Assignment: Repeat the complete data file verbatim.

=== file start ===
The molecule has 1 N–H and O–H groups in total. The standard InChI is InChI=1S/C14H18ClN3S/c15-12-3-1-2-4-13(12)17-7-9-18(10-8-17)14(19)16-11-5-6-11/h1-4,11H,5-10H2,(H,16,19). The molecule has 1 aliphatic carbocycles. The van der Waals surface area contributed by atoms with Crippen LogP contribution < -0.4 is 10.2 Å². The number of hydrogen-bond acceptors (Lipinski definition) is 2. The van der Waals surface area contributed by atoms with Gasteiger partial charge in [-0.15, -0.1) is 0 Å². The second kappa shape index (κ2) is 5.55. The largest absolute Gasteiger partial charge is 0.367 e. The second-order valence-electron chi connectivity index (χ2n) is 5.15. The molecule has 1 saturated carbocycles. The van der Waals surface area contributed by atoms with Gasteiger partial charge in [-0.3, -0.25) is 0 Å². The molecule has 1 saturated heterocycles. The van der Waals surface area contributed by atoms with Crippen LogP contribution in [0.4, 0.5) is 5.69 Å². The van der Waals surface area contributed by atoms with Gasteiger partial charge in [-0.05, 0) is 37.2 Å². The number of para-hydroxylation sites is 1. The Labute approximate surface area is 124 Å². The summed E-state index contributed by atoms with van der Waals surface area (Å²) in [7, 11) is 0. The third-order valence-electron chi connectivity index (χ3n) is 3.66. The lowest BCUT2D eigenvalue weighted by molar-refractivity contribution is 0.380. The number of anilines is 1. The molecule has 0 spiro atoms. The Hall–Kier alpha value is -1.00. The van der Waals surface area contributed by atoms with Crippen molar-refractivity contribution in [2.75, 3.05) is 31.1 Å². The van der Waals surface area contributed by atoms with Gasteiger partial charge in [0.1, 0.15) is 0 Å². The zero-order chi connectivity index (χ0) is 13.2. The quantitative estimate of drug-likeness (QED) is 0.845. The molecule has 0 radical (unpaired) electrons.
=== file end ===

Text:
The molecule has 1 N–H and O–H groups in total. The standard InChI is InChI=1S/C14H18ClN3S/c15-12-3-1-2-4-13(12)17-7-9-18(10-8-17)14(19)16-11-5-6-11/h1-4,11H,5-10H2,(H,16,19). The molecule has 1 aliphatic carbocycles. The van der Waals surface area contributed by atoms with Crippen LogP contribution < -0.4 is 10.2 Å². The number of hydrogen-bond acceptors (Lipinski definition) is 2. The van der Waals surface area contributed by atoms with Gasteiger partial charge in [-0.15, -0.1) is 0 Å². The second kappa shape index (κ2) is 5.55. The largest absolute Gasteiger partial charge is 0.367 e. The second-order valence-electron chi connectivity index (χ2n) is 5.15. The molecule has 1 saturated carbocycles. The van der Waals surface area contributed by atoms with Gasteiger partial charge in [-0.3, -0.25) is 0 Å². The molecule has 1 saturated heterocycles. The van der Waals surface area contributed by atoms with Crippen LogP contribution in [0.4, 0.5) is 5.69 Å². The van der Waals surface area contributed by atoms with Gasteiger partial charge in [-0.05, 0) is 37.2 Å². The number of para-hydroxylation sites is 1. The Labute approximate surface area is 124 Å². The summed E-state index contributed by atoms with van der Waals surface area (Å²) in [7, 11) is 0. The third-order valence-electron chi connectivity index (χ3n) is 3.66. The lowest BCUT2D eigenvalue weighted by molar-refractivity contribution is 0.380. The number of anilines is 1. The molecule has 0 spiro atoms. The Hall–Kier alpha value is -1.00. The van der Waals surface area contributed by atoms with Crippen molar-refractivity contribution in [2.75, 3.05) is 31.1 Å². The van der Waals surface area contributed by atoms with Gasteiger partial charge in [0.1, 0.15) is 0 Å². The zero-order chi connectivity index (χ0) is 13.2. The quantitative estimate of drug-likeness (QED) is 0.845. The molecule has 0 radical (unpaired) electrons.